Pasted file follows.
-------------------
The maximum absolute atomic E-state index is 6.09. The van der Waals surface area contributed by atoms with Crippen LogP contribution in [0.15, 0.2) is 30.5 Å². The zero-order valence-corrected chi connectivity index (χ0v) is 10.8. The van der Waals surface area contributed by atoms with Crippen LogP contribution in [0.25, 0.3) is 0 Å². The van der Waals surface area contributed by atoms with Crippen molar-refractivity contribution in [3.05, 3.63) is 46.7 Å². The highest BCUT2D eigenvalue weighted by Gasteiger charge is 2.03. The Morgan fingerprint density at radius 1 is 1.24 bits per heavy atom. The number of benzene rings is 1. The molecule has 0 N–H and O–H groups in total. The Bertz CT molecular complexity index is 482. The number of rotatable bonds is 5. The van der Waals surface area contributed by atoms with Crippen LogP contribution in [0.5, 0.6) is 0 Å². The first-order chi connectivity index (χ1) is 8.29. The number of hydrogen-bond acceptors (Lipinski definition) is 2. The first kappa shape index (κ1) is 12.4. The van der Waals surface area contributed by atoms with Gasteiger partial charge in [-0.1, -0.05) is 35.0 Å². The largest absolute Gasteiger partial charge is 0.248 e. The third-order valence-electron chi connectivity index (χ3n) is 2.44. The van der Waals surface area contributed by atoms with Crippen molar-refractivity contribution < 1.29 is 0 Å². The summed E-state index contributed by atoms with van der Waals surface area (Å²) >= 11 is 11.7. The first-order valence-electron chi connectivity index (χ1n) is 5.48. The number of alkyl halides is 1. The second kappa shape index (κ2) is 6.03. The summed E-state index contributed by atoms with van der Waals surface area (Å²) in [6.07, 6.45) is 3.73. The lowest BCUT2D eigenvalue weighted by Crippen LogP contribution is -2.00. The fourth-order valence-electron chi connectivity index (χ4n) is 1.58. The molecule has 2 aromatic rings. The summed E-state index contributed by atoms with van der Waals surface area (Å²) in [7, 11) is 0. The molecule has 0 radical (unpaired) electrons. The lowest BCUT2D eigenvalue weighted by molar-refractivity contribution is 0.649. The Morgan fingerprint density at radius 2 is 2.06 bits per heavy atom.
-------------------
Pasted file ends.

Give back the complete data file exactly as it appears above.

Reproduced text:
The maximum absolute atomic E-state index is 6.09. The van der Waals surface area contributed by atoms with Crippen LogP contribution in [0.15, 0.2) is 30.5 Å². The zero-order valence-corrected chi connectivity index (χ0v) is 10.8. The van der Waals surface area contributed by atoms with Crippen LogP contribution in [0.25, 0.3) is 0 Å². The van der Waals surface area contributed by atoms with Crippen molar-refractivity contribution in [3.05, 3.63) is 46.7 Å². The highest BCUT2D eigenvalue weighted by Gasteiger charge is 2.03. The Morgan fingerprint density at radius 1 is 1.24 bits per heavy atom. The number of benzene rings is 1. The molecule has 0 N–H and O–H groups in total. The Bertz CT molecular complexity index is 482. The number of rotatable bonds is 5. The van der Waals surface area contributed by atoms with Crippen LogP contribution in [0.5, 0.6) is 0 Å². The first-order chi connectivity index (χ1) is 8.29. The number of hydrogen-bond acceptors (Lipinski definition) is 2. The first kappa shape index (κ1) is 12.4. The van der Waals surface area contributed by atoms with Gasteiger partial charge in [-0.1, -0.05) is 35.0 Å². The largest absolute Gasteiger partial charge is 0.248 e. The third-order valence-electron chi connectivity index (χ3n) is 2.44. The van der Waals surface area contributed by atoms with Crippen molar-refractivity contribution < 1.29 is 0 Å². The summed E-state index contributed by atoms with van der Waals surface area (Å²) >= 11 is 11.7. The first-order valence-electron chi connectivity index (χ1n) is 5.48. The number of alkyl halides is 1. The second kappa shape index (κ2) is 6.03. The summed E-state index contributed by atoms with van der Waals surface area (Å²) in [6.07, 6.45) is 3.73. The lowest BCUT2D eigenvalue weighted by Crippen LogP contribution is -2.00. The fourth-order valence-electron chi connectivity index (χ4n) is 1.58. The molecule has 2 aromatic rings. The summed E-state index contributed by atoms with van der Waals surface area (Å²) in [7, 11) is 0. The molecule has 0 radical (unpaired) electrons. The lowest BCUT2D eigenvalue weighted by molar-refractivity contribution is 0.649. The Morgan fingerprint density at radius 2 is 2.06 bits per heavy atom.